Lawrence Crum - email@example.com
Michael Bailey, Peter Kaczkowski, Inder Makin, Pierre Mourad, Kirk Beach, Stephen Carter, Udo Schmiedl, Wayne Chandler, Roy Martin, Shahram Vaezy, George Keilman, Robin Cleveland, and Ronald Roy
University of Washington
Seattle, Washington 98105
Popular version of paper 2aBV2
Presented Tuesday morning, June 23, 1998
ICA/ASA '98, Seattle WA
When people think of ultrasound, they usually think of prenatal exams-fuzzy videotapes prized by new parents. Ultrasound has achieved great success in diagnostic imaging because it is safe, portable, and less expensive than other forms of medical imaging. A less well-known fact is that at much higher intensities, the same acoustic waves used in diagnostic imaging can be used therapeutically. High-intensity ultrasound can interact with tissue to generate heat, mechanical energy, and sometimes bubbles; and scientists have been working since the 1950's to use these effects in clinical settings. This talk will describe three areas of therapeutic ultrasound research currently taking place at the University of Washington: treating kidney stones, dissolving blood clots, and stopping bleeding inside the body without breaking the skin.
Shock Wave Lithotripsy
A type of therapeutic ultrasound in widespread clinical use today is extracorporeal shock wave lithotripsy (ESWL), commonly called "lithotripsy." ESWL is used to treat kidney stones, calcified particles that block the urinary tract and cause extreme pain and discomfort, and sometimes life-threatening complications. The procedure is relatively simple: a focused ultrasound shock wave is shot through water and into the patient's body to break up the stone into small pieces, which can then pass out of the body unhindered. The process is usually successful, much less invasive than surgery, and causes only minimal damage to the surrounding kidney tissue.
For all its success, however, scientists are only beginning to understand how ESWL actually breaks up kidney stones. The favored hypothesis at UW is that the shock wave creates tiny bubbles inside the stone which grow and collapse violently to break the stone apart. We will present some results that support the role of these bubbles in lithotripsy.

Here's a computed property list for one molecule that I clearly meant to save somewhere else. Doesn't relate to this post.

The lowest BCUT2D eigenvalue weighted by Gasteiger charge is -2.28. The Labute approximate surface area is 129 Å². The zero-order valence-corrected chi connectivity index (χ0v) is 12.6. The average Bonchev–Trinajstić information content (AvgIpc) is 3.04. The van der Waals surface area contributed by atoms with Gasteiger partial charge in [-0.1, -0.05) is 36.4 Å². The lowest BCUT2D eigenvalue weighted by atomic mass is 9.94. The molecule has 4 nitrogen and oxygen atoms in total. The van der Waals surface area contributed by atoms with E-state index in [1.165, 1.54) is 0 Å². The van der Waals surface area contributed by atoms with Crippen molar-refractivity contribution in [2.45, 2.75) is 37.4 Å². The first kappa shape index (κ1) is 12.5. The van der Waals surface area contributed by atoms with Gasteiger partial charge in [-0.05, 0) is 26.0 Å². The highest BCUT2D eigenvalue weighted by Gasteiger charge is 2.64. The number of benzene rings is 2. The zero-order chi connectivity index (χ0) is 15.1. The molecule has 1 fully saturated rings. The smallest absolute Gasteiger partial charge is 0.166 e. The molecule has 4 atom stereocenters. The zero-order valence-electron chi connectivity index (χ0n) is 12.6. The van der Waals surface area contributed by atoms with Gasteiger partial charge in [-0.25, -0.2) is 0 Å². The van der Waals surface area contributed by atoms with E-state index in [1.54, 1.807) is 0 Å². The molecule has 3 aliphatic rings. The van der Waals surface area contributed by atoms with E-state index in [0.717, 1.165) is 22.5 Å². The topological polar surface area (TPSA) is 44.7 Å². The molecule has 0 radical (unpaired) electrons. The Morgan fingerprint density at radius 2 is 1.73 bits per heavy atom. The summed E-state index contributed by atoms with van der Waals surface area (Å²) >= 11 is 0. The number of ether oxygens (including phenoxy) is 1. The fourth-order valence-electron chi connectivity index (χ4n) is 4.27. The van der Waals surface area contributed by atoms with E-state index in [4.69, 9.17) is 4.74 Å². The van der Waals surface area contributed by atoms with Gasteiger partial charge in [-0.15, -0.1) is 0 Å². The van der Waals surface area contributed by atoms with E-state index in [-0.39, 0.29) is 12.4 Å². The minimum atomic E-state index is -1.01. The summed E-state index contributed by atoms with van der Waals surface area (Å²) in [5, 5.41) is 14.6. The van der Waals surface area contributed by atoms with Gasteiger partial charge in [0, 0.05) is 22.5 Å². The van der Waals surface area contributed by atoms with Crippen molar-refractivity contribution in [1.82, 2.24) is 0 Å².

Ultrasound-Enhanced Drug Delivery
Ultrasound has also proven useful in a much different clinical application. Thrombi, or blood clots, can form in veins of patients with poor circulation. These clots are dangerous not only because they can block circulation, but because parts of them can break off, get stuck in smaller vessels, and cause strokes and heart attacks. Drugs called thrombolytics, which are normally given to break up these clots, are made dramatically more effective when low-intensity ultrasound is applied to the clot during their application. Once again, however, scientists are not sure why ultrasound helps, and we are doing experiments to determine the mechanism of ultrasound-enhanced thrombolysis and to optimize the treatment to break up clots quickly and effectively.
It turns out that ultrasound can be used not only to break up blood clots, but to form them. UW has been given a research grant to explore using high intensity focused ultrasound (HIFU) to stop internal bleeding non-invasively. The benefits of such a therapy would be enormous: trauma patients could be treated without the need for the sterile environment of an operating room and without the danger of infection normally associated with surgery. However, the problem has may facets: we have to determine whether a patient has internal bleeding, find the bleeding site, figure out how to use HIFU to stop the bleeding, and monitor the therapy so that the bleeding is stopped and the surrounding tissues are unharmed. So far, we have developed a method for identifying patients with internal bleeding, and tested the use of HIFU in the surgery room to stop bleeding in organs and vessels. Both of these experiments have been very successful, and will be presented along with other ongoing research in the acoustic hemostasis project.
Special thanks to Susannah Bloch, University of Washington in the preparation of this lay paper